28 Apr 2022 | Arctic Animals

As we get closer to May that means one thing for narwhal, it’s time to begin their miraculous annual migration.

Narwhal all across the Arctic will travel from their deep-water winter homes to their summer feeding territories among the shallow bays and river estuaries of the Canadian Arctic.

In the spirit of narwhal adoration, we thought we would talk about a unique feature of the narwhal, and it isn’t their tusk. It is about their ability to sing in distinct voices.

 

Voices of the Arctic Waters

Narwhal are one of the most elusive and fascinating animals of the sea. They are relatively small and very fast. They live much of their life among the cracks in sea-ice and dense pack ice. They are wary of motors so they avoid boats and helicopters and can dive up to 1,500 m (4,920 ft) so they are hard to find or watch.

Recently, scientists have started to capture, tag, and release narwhals in order to study the whales in their natural habitat. In 2006, researchers from the Woods Hole Oceanographic Institution working in Admiralty Bay on Baffin Island, Canada discovered evidence that narwhals may produce signature sounds, allowing them to recognize and even reunite with fellow whales.

Ari Shapiro, a graduate student with the WHOI’s Biology department, was part of the group that recorded narwhal vocalizations, as reported in the September 2006 issue of the Journal of the Acoustical Society of America.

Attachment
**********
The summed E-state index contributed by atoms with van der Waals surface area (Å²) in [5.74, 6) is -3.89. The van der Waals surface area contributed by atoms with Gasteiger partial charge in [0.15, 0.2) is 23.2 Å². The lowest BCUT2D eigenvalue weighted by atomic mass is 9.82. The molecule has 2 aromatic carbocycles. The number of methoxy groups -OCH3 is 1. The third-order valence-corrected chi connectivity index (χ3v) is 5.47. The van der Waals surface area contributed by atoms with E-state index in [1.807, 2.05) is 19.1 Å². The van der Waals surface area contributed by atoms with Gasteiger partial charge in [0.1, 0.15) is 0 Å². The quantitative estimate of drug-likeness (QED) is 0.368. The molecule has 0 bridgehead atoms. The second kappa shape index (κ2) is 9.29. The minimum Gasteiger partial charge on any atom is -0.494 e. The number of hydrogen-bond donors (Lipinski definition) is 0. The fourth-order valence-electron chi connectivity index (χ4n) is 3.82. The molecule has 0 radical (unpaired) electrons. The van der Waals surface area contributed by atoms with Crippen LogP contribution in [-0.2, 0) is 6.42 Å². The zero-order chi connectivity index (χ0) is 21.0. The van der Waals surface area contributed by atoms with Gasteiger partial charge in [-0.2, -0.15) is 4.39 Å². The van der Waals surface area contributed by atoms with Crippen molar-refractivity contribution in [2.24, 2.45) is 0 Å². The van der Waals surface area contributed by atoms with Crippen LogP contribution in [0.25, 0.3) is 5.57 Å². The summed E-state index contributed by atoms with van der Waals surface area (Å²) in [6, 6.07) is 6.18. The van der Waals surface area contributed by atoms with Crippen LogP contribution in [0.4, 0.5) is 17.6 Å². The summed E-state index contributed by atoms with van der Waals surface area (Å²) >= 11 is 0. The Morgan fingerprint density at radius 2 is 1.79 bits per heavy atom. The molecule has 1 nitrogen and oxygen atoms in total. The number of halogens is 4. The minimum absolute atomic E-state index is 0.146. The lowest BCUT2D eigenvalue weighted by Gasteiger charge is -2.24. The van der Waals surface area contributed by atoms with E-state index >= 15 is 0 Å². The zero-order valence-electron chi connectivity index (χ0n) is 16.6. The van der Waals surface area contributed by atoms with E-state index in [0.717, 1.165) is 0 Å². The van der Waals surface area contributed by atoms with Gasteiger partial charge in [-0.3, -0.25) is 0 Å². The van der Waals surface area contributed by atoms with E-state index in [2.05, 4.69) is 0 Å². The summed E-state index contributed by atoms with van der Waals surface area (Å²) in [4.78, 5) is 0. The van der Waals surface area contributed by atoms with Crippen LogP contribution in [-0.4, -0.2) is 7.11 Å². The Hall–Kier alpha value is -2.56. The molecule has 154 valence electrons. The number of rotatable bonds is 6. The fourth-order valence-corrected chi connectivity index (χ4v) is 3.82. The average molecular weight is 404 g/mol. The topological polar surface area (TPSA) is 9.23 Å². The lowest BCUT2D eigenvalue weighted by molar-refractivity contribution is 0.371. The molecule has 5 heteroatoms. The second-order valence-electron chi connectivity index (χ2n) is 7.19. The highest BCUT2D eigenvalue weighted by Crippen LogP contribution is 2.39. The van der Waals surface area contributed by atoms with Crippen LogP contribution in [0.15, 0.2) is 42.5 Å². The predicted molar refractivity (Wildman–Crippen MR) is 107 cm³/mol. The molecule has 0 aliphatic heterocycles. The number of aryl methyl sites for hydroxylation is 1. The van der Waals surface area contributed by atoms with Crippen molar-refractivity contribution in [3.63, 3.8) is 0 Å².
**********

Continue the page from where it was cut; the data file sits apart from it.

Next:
Shapiro and colleagues tagged three narwhals with a small digital archival tag, called a D-tag, developed at WHOI and about the size of a cell phone. This non-invasive tag was attached with suction cups, and was designed to detach from the animal within hours. The D-tag contains a hydrophone or underwater microphone and a suite of pressure and movement sensors. Recordings from two of the tagged animals revealed individually-distinctive pulsed/tonal signals and whistles. A third tag was not recovered.

Acoustic signaling is a reliable and efficient form of animal communication underwater. Although relatively little is known about narwhal communication, these animals, like other whales and dolphins, are thought to have excellent hearing. Few studies of the sort presented by Shapiro have been conducted, however, given the traditional difficulty of assigning vocalizations recorded in the wild to the individual animal that produced them.

“Many unanswered questions remain about narwhals, and understanding their vocal communication will provide insights into their social behavior,” said Shapiro, who is interested in the relationship between the vocal and social behavior of marine mammals. “The individually distinctive pulsed/tonal signals and whistles may be a badge of group membership or a signal of individual recognition.”

 

How You Can Hear Narwhal Sing

While they are elusive animals that shy away from motors, we at Arctic Kingdom have found a safe and stress-free way to see and photograph narwhal.

Our land-based wildlife safari takes you to the place that narwhal migrate past. This means that we do not put any motors in the water, and you get to sit and watch as the near-mythic whale comes to you.

Stand on the floe edge, where land-fast ice meets the open ocean and listen to the squeaks and chirps of the narwhal as they bob and socialize.

We bring a hydrophone with us so you can listen to them speak and call to each other while they are right in front of you! Even if the whales haven’t arrived yet, this underwater microphone will give you the first notice that they are on their way.

Watch narwhal burst out of the water and hearing them socialize is one of the most extraordinary feelings.

If you are fascinated by narwhal and want to hear or see them in person then find out more about our Narwhal & Polar Bear, A Floe Edge Safari here.

 

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By: Mathew Whitelaw